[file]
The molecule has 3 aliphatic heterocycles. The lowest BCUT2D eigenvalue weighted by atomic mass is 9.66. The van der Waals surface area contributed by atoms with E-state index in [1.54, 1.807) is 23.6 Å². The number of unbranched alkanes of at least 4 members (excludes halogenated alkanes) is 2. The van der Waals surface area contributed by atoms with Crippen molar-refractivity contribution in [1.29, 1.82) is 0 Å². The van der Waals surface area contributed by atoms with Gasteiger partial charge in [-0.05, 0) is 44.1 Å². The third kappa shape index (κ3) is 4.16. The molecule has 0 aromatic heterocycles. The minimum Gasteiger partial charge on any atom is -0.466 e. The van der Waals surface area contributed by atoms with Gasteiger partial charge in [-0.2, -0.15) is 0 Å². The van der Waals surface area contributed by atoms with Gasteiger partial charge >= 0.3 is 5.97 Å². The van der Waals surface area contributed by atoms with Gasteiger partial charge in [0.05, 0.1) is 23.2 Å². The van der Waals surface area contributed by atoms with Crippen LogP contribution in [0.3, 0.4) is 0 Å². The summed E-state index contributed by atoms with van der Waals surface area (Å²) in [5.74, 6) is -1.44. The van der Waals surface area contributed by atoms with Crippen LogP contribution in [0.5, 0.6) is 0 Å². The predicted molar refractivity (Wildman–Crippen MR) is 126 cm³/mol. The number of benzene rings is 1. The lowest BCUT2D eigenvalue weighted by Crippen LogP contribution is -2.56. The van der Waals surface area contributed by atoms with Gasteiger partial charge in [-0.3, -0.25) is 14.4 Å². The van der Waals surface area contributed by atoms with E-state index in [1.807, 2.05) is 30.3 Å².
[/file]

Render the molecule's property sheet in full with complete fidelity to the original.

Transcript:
The molecule has 3 aliphatic heterocycles. The lowest BCUT2D eigenvalue weighted by atomic mass is 9.66. The van der Waals surface area contributed by atoms with E-state index in [1.54, 1.807) is 23.6 Å². The number of unbranched alkanes of at least 4 members (excludes halogenated alkanes) is 2. The van der Waals surface area contributed by atoms with Crippen molar-refractivity contribution in [1.29, 1.82) is 0 Å². The van der Waals surface area contributed by atoms with Gasteiger partial charge in [-0.05, 0) is 44.1 Å². The third kappa shape index (κ3) is 4.16. The molecule has 0 aromatic heterocycles. The minimum Gasteiger partial charge on any atom is -0.466 e. The van der Waals surface area contributed by atoms with Gasteiger partial charge in [-0.2, -0.15) is 0 Å². The van der Waals surface area contributed by atoms with Gasteiger partial charge >= 0.3 is 5.97 Å². The van der Waals surface area contributed by atoms with Gasteiger partial charge in [0.05, 0.1) is 23.2 Å². The van der Waals surface area contributed by atoms with Crippen LogP contribution in [0.3, 0.4) is 0 Å². The summed E-state index contributed by atoms with van der Waals surface area (Å²) in [5.74, 6) is -1.44. The van der Waals surface area contributed by atoms with Crippen LogP contribution in [0.5, 0.6) is 0 Å². The predicted molar refractivity (Wildman–Crippen MR) is 126 cm³/mol. The number of benzene rings is 1. The lowest BCUT2D eigenvalue weighted by Crippen LogP contribution is -2.56. The van der Waals surface area contributed by atoms with Gasteiger partial charge in [-0.3, -0.25) is 14.4 Å². The van der Waals surface area contributed by atoms with E-state index in [1.807, 2.05) is 30.3 Å².